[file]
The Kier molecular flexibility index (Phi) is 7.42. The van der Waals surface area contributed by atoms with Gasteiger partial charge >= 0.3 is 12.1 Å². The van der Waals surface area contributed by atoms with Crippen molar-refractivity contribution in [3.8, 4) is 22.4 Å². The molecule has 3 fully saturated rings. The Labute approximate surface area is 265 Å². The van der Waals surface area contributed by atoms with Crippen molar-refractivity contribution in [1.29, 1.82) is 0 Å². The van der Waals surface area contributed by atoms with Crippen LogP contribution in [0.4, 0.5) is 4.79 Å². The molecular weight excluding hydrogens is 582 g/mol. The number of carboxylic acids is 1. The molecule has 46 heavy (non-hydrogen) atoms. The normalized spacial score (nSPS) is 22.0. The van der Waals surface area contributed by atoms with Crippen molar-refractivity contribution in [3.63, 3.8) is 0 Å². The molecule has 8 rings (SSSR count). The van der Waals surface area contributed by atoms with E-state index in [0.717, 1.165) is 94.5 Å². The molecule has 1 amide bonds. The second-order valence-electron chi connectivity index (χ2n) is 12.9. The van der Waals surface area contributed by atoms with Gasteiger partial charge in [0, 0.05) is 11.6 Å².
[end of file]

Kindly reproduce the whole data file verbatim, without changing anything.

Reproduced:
The Kier molecular flexibility index (Phi) is 7.42. The van der Waals surface area contributed by atoms with Gasteiger partial charge >= 0.3 is 12.1 Å². The van der Waals surface area contributed by atoms with Crippen molar-refractivity contribution in [3.8, 4) is 22.4 Å². The molecule has 3 fully saturated rings. The Labute approximate surface area is 265 Å². The van der Waals surface area contributed by atoms with Crippen molar-refractivity contribution in [1.29, 1.82) is 0 Å². The van der Waals surface area contributed by atoms with Crippen LogP contribution in [0.4, 0.5) is 4.79 Å². The molecular weight excluding hydrogens is 582 g/mol. The number of carboxylic acids is 1. The molecule has 46 heavy (non-hydrogen) atoms. The normalized spacial score (nSPS) is 22.0. The van der Waals surface area contributed by atoms with Crippen molar-refractivity contribution in [3.63, 3.8) is 0 Å². The molecule has 8 rings (SSSR count). The van der Waals surface area contributed by atoms with E-state index in [0.717, 1.165) is 94.5 Å². The molecule has 1 amide bonds. The second-order valence-electron chi connectivity index (χ2n) is 12.9. The van der Waals surface area contributed by atoms with Gasteiger partial charge in [0, 0.05) is 11.6 Å².